Thursday, May 28, 2009

Focus On: House Of Six Cats


Nearly two years ago, House of Six Cats, a.k.a. Bill (or House, as many of us refer to him) opened his photography shop on Etsy. Right away, his wit and affable personality allowed him to make lots of friends on the site. House has a unique combination of blunt honesty and kindness that make him trustworthy and someone to go to for information and inspiration. I was lucky enough to meet Bill right after I opened my own Etsy shop shortly after his, and it's with much pleasure that we've all gotten to know him and his family. I'm quite certain his friendliness and entrepreneurial spirit have encouraged many others to create their own photography shops and galleries.

We had a chance to talk earlier this month about Bill's life as a photographer, some of his favorite techniques and what's he's up to these days.

Ann: Here's one thing I've always liked about you and your work -- you've taken the time to scan your work from your earlier days with your film camera. The results are wonderful. What have you learned over these years?

Bill: Wow, OK, so you're gonna make me think, huh? Well, this might have something to do with the fact I didn't pick up a camera for more than ten years before I got a DSLR and fell back in love with the art. When I started taking pictures seriously again, I went through all my old slides and negs looking for images that might be marketable. While doing this I started to remember why I fell in love with photography in the first place! I felt like I was learning to shoot all over again. It's like riding a bike, I mean, you know how to meter and expose an image. However, the nuances of creating an image, and not just a picture, isn't as easy. Looking through my hundreds of images really helped me remember how to compose an image. Now, whenever I'm looking through the viewfinder, I'm thinking to myself, "composition, composition, composition!"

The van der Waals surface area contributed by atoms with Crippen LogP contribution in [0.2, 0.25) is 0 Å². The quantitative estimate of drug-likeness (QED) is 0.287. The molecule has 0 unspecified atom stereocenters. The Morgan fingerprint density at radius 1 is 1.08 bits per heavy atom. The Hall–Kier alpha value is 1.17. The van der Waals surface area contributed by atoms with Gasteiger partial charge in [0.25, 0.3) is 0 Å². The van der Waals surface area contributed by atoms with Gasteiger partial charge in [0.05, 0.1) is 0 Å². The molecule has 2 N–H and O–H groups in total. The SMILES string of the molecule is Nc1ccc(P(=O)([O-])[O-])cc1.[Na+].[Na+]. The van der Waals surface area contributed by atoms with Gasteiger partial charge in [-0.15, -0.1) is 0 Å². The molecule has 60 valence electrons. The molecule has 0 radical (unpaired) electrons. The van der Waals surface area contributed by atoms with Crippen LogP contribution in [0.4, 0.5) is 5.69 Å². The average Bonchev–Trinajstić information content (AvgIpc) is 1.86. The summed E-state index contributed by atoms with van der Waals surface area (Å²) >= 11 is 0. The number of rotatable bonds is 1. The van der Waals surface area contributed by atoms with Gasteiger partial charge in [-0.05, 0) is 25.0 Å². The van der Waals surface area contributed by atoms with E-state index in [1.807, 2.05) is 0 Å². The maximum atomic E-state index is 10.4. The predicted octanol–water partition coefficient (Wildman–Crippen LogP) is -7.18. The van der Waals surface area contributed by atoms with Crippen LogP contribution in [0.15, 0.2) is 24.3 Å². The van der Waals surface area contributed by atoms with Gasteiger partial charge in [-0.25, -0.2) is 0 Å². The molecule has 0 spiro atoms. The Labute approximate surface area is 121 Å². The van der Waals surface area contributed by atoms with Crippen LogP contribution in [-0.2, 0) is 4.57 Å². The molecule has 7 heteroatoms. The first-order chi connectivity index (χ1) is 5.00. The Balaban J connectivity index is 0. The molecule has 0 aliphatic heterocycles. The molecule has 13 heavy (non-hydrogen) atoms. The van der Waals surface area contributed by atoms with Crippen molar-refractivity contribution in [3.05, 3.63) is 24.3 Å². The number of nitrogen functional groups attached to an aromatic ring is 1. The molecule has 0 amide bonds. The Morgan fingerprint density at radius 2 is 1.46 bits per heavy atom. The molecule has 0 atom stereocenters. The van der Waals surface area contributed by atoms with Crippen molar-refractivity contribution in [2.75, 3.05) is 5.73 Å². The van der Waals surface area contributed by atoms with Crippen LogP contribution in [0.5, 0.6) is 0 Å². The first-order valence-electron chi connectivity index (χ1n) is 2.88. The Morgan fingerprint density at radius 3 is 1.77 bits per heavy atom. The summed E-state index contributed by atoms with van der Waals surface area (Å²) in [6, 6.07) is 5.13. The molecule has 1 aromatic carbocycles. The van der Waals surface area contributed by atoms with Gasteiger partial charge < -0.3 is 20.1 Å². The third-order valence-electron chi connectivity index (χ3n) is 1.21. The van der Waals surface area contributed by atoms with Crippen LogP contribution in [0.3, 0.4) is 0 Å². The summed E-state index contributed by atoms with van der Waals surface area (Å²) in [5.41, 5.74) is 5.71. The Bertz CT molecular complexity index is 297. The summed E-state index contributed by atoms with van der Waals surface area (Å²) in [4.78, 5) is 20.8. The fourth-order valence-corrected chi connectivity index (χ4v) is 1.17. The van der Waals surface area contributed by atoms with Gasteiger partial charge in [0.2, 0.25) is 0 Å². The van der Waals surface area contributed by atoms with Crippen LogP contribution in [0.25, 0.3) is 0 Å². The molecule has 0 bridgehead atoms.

A: Your Etsy shop announcement shows your exhibiting in the Portland area! Fantastic! When did you start doing art shows? What's it like -- nervewracking or exhilirating -- and why? What do you like and dislike about art shows?

B: I was invited to do "Hip Happening" in the Sellwood district of Portland in March, and it was my first show. I had a great time. I earned my table fee back, and I did tons of networking. It turns out that Hip Happening is held every second Saturday, and I did it again in April. I did much better at that show and got a few leads on local shops, and I started collaborating with some local artists, too! I plan on doing this event every month. Every show I tweak my setup and always get rave reviews of my stuff! So far, I love doing the shows! I love meeting other artisans, and it is all about the networking! Almost everyone I've met at the shows are friendly, helpful and always willing to talk shop.

Because of a connection I made at a show, I got a lead on a new retail gallery opening at the end of May. I e-mailed the owner, and she accepted me just from what she saw in my Etsy shop! The place is called "Love Art", also in the Sellwood district of Portland, only a few blocks from where the monthly show is. The grand opening is June 5. I'll be taking photographs at the opening for advertising and press releases. The gallery is a collection of local artists, and we'll always have space in her gallery and a catalog of our work for patrons to browse. I am VERY excited about this, as you can well imagine!

A: Tell us more about your TTV (Through The Viewfinder) photography.